We Worked Out The Best Zelda Game Once And For All, Using Maths – Feature – Nintendo Life

We could argue all day about which Zelda is technically the best. In fact, we often do, especially with the 35th Anniversary of the series this year. But no matter how many times we yell at each other that Majora’s Mask is better than Ocarina of Time, or that Oracle of Ages and Seasons are underrated, there can be no definitive ranking.

Until now. We gathered up 23 different rankings of the best ten Zelda games, from sites like GameSpot, IGN, Eurogamer, Kotaku, and, well, Nintendo Life (we had to include ourselves), and used the Power Of Maths to determine, once and for all, which is the best Zelda game. You can’t argue with us on this one. It’s science.

Some disclaimers before we start:

Our method:

We based our mathematical method off the excellent point-scoring method used by Giant Bomb community member Marino.

A top ten is assigned 55 points total: 10 for the first game, 9 for the second, and so on. If a site has less than ten games, then they give 0 points to each game they didn’t rank.

Sites that made their lists before Breath of the Wild are not counted in Breath of the Wild’s average. They do not give Breath of the Wild 0 points.

Famitsu’s ranking, which is based on what scores it gave the Zelda games, is done a little differently. Rather than the top four games getting 10, 9, 8, and 7 in order, the top four – which are all 40/40 games, and share the #1 spot – split the total of 10, 9, 8, and 7, getting 8.5 points each. The same thing is done for the games sharing second, third, and fourth spot.

If you want to check out our workings on all this, here’s the Google Sheets link. Be nice – remember, we’re journalists, not data analysts.

And some fun facts:

So, with all that out of the way – buckle up, kiddos. It’s about to get controversial in here.

The Oracle games have a surprising number of dedicated fans

We’re starting off with ex-Kotaku ed Jason Schreier’s take on the top ten.

Alright, not too bad – and not too dissimilar to NL’s list, actually. Interesting placements include Ocarina of Time in 8th place – the lowest of all the rankings we found – and the Oracle games sharing 4th, which is the highest anyone put them by quite a margin. No Skyward Sword, which is sadly not unusual in these rankings, but the lack of The Legend of Zelda might rile some of you up a little.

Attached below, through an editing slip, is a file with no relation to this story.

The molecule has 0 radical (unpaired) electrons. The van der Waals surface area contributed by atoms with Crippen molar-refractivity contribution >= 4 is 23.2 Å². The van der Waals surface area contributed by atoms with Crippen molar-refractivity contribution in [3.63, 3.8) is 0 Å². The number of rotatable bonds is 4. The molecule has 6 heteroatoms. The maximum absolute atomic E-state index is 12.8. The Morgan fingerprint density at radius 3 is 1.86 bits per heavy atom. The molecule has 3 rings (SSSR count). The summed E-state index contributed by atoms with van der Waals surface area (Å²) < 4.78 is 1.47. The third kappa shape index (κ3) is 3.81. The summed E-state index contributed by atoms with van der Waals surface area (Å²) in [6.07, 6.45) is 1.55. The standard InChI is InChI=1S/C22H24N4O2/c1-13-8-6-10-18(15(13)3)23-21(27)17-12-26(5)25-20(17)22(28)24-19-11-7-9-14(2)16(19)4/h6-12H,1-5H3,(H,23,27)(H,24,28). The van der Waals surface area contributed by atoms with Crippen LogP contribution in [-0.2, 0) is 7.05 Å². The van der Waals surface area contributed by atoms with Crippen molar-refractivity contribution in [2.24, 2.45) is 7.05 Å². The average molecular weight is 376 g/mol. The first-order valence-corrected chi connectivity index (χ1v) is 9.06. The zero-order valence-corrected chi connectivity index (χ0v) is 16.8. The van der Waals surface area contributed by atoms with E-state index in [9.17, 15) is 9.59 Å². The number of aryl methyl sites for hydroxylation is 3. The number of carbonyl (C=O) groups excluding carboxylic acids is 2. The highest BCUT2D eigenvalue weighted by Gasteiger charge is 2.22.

We give Kotaku’s ranking a 7/10. Ocarina of Time deserves better.

Our first team effort! This full list is one of the most comprehensive rankings out there, including the CD-i games, Tetra’s Trackers, and (for some reason) Freshly-Picked Tingle’s Rosy Rupeeland. Even ours doesn’t have that.

Hard to argue with this one… at least, until you get to the end. Four Swords Adventures?! Better than Minish Cap? Better than Skyward Sword? The underrated Four Swords only gets one other vote in the 23 rankings, so it’s nice to see it has its fans. But better than Minish Cap? Really?

We give this one 8/10. A pretty solid list with a twist ending.

Another team effort, and one that was republished (but not re-ordered) in celebration of Zelda’s 35th, but leaves off the CD-i games, the Hyrule Warriors series, and spinoffs like Link’s Crossbow Training in favour of the beefier Zelda titles.

The first to call out Oracle of Ages as not only a standalone game, but also the superior of the two, Game Informer’s list is almost the same as USgamer’s, with a couple of key differences. So far, Link to the Past is winning, but BOTW, Majora’s Mask, and Ocarina of Time are not far behind.

We give this ranking 8/10, because the top five is pretty good, but we’re still wondering where Minish Cap got to.

Here we have the first pre-Breath of the Wild list, which means a pretty obvious gap. Back in 2016, in celebration of the 30th anniversary of Zelda, Eurogamer put together a readers’ top ten and an editors’ top ten – we’re only featuring the latter, though.